This article was originally published on the website of the invaluable and is reposted here with permission.

Last week, thirty-five of the best and brightest young leaders descended upon the nation’s capitol to deliver the grassroots demands and action that we’ve been organizing for months. From leading campaigns to move campuses beyond coal, to mobilizing against the Keystone XL pipeline, and hosting training and strategy sessions at our regional Power Shift conferences, these young people are leading in the grassroots, but last week they came to DC to be heard. And heard they were.

The first stop was a meeting with EPA Administrator Lisa Jackson to thank her for her leadership, and show our support for her continuing to lead on critical matters of the mercury ruling and the Keystone XL pipeline. In a packed room on Howard University’s campus, we had a frank discussion on the state of public health, and the challenges we face in protecting it. Tayla Tavor from Michigan shared how she was diagnosed with asthma when she was 3-years old, and now finds herself at Michigan State University fighting to retire the largest on-campus coal plant in the country, which continues to threaten her and her peers’ health.

Administrator Jackson shared our concerns about the impacts of dirty energy. "It’s so important that your voices are heard, that campuses that are supposed to be teaching people aren’t meanwhile polluting the surrounding community with mercury and costing the children a few IQ points because of the need to generate power. It’s simply not fair," Jackson said. And she didn’t mince words about some of the challenges she faces in protecting the American people from big polluters. She slammed the GOP for putting the interests of the coal industry ahead of those of the American people.

Despite it all, when Maura Friedman, a student at University of Georgia, spoke about how Georgia has 13 coal plants (including one on UGA’s campus) and her concern for her reproductive health, Administrator Jackson confirmed that new public health precautions were in the pipeline, and in particular that her administration was committed to finalizing the new mercury ruling by December 16th (currently there are no limits to how much mercury a coal plant can emit).

And on the Keystone XL tar sands pipeline, we confirmed a major development; Administrator Jackson confirmed that her EPA would be weighing in on the contentious Keystone XL pipeline and it’s faulty Environmental Impact Statement (EIS). When asked about it, she said they would definitely make a statement, because after all, in her words “the pipeline will literally cut our country in half.”

After this very productive meeting with Administrator Jackson, it was time to take our demands and plans to another very important place: the White House. For the last couple of months we’ve been making our voices heard and our power felt across the country. More than 1200 people partook in civil disobedience at the White House, rallies are greeting President Obama at campaign stops across the country, and hundreds are visiting OFA offices (last weekend in Cleveland, 400 people from Midwest Power Shift paid them a visit). But now we had an opportunity to bring our voices and power directly into the White House.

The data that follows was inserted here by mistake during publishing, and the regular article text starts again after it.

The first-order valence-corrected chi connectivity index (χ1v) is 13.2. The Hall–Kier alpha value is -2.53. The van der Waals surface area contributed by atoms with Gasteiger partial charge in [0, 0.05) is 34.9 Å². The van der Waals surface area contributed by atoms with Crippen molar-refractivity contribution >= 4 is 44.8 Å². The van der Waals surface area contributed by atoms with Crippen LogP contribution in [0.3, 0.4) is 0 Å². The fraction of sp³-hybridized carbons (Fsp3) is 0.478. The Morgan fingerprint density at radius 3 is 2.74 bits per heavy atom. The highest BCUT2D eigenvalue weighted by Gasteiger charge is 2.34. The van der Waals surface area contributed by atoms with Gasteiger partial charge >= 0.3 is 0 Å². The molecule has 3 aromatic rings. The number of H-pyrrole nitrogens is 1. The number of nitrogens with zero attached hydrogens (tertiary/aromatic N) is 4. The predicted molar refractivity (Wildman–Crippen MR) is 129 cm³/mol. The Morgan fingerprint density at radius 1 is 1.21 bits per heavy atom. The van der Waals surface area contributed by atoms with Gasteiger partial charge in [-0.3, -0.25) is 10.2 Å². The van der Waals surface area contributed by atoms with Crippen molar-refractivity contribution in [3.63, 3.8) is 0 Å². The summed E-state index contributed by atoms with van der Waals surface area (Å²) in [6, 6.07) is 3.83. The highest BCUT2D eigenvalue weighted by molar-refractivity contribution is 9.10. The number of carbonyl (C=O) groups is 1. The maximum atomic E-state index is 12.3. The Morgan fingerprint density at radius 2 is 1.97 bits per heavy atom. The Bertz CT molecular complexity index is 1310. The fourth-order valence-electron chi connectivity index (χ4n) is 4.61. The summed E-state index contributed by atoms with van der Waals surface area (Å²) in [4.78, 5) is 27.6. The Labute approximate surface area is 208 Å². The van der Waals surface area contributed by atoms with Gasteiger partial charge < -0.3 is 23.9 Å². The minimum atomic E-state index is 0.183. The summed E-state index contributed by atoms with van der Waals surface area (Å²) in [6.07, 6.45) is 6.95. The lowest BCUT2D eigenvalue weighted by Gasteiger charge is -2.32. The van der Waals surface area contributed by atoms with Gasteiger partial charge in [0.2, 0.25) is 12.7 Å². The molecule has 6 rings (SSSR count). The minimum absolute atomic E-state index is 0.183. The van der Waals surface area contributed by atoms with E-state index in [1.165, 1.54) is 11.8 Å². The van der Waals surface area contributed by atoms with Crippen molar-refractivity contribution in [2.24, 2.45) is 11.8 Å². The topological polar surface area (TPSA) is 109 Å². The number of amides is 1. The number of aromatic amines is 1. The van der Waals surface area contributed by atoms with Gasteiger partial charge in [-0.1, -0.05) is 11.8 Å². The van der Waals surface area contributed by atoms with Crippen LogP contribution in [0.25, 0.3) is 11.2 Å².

So once again we filed through the gates of the White House for a very serious sit-down with White House staff. The Keystone XL pipeline decision is in President Obama’s hands, and his hands alone, so we weren’t there expecting to hear a “Yes” or “No” on the pipeline from his staff. We were there to talk about our organizing efforts, make sure they knew that there was an unprecedented wave of energy sweeping the country on this issue, and that our movement is committed to stopping the pipeline.

Jarymar Arana, a young woman from Texas kicked-off the discussion on Keystone XL with the White House. In 2008 she helped turn out the youth vote for Obama on her campus, but now she’s fighting to make sure he doesn’t approve the pipeline that would rip through her community and threaten her family. She shared how, after waiting in line for 12 hours to testify at a State Department hearing on Keystone XL a month ago, she’s afraid that her comments might not matter due to the massive conflict of interests and corruption beyond the pipeline proceedings. So she’s committed to keep organizing until her voice is heard, until this pipeline is stopped.

Going around the big oval table, we continued to hear incredible stories of struggle and organizing. Students sitting-in at MSU to demand the largest on-campus coal plant closes, young people and community members in Mossville, LA taking environmental crimes to international criminal court, students in Virginia building a statewide movement for clean energy solutions. What more could we do? From my vantage point, we’re doing a lot right. We heard from the folks we were meeting with that our stories and organizing would be “taken directly to the top.”

One piece of feedback that we heard that we were receptive to is that our senators and representatives need to hear from us too. And I totally agree. But Sasha from Pittsburgh said it best: “we’ve organized lobby visits, we’ve organized townhalls, and we’ve built big coalitions. When we put pressure on Congress on the climate bill, we needed President Obama to be with us and he wasn’t there. And in this case with Keystone XL we don’t need Congress, it is President Obama’s decision.”

Last week we went inside the White House to make it clear that we’re not going away, that we’re going to keep organizing from the grassroots to bring in a clean energy economy and stop Keystone XL. And this weekend we’ll surround the White House to show President Obama that right now he has the support to stand up to big polluters and reject the pipeline – Will he seize it?